Annona mannii Oliv.
Uvaria crassipetala Engl. ex Engl. & Diels
Anonidium mannii is a tree growing from 10 - 30 metres tall[
]. The bole can be 40 - 80cm in diameter[
It is harvested from the wild for its edible fruit and is also used locally in traditional medicine[
Tropical Africa - Ghana, south to Gabon, east to DR Congo.
Rain-forest, fringing forest, and adjacent savannah on clayey soil with humus[
]. A lower and middle storey tree of the lowland dense rain-forest[
A plant of the humid, lowland tropics.
Fruit - large, with a good flavour[
]. Well-fleshed, with a sweet-sour taste[
]. The soft, yellow flesh can vary from sweet and delicious to somewhat sour[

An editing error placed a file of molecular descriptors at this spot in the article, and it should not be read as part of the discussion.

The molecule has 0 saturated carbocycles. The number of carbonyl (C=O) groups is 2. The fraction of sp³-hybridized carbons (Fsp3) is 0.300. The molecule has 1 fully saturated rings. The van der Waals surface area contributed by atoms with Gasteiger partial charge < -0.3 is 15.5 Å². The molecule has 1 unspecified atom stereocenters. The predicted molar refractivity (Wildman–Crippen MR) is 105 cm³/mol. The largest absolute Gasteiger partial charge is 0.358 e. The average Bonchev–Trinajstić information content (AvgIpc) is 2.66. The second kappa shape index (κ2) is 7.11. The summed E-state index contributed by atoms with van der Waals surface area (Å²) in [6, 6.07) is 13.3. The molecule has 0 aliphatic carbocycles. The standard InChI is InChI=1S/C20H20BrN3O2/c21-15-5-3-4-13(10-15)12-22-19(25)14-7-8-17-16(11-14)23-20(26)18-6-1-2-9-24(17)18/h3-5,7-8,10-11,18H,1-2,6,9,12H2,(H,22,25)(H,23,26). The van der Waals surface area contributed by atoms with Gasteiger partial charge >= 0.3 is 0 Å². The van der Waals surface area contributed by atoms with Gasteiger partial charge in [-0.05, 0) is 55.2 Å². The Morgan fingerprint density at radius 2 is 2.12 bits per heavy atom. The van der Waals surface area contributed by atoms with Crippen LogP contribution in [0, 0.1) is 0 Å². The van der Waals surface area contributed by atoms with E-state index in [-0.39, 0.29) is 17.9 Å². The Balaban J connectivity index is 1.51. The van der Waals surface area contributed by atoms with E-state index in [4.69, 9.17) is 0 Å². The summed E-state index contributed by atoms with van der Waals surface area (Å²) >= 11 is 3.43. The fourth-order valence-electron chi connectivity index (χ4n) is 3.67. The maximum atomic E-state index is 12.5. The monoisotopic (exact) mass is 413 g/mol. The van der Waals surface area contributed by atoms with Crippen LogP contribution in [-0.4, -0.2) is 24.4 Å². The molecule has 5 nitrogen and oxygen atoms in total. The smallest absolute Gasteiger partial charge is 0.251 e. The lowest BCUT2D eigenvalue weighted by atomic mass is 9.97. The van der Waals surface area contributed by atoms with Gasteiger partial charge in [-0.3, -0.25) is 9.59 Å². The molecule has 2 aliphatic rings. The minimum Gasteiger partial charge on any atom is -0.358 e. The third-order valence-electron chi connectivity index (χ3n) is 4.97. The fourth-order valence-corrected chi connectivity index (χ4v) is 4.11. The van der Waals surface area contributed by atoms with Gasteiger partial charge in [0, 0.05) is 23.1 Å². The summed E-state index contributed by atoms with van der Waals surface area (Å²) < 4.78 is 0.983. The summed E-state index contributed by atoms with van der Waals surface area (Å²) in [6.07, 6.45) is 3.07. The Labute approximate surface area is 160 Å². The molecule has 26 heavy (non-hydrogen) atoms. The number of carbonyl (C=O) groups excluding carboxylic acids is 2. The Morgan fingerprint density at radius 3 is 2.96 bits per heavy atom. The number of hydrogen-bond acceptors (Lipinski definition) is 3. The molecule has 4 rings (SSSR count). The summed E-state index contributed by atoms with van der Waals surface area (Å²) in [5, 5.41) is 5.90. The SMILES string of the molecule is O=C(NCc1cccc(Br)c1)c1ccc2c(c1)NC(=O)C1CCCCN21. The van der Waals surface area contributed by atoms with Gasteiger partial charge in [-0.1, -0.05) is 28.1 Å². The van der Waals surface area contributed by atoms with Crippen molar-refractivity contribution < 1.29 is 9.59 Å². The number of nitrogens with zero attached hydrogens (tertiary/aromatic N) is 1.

]. The fruit is around 25 - 50 cm x 20 - 30 cm[
]. It can weigh up to 7 kilos[
A decoction of the bark is used in the treatment of gastro-intestinal affections, dysenteriform diarrhoeas and ovarian troubles, and sometimes for coughs[
]. The powdered bark is given to epileptics to eat or to ill persons suffering from giddiness[
Externally, the powdered bark is put on sores, snake bites and to maturate buboes[
]. The bark scrapings, passed over a fire and wrapped in a Marantacea leaf, are applied as a poultice for feverish pains, oedemas and rheumatism[
]. They are also put in a little boiling water and used as a vapour bath[
The macerated bark-raspings are given as an enema for colic[
A trace of alkaloids is reported present in the leaves, bark and roots[
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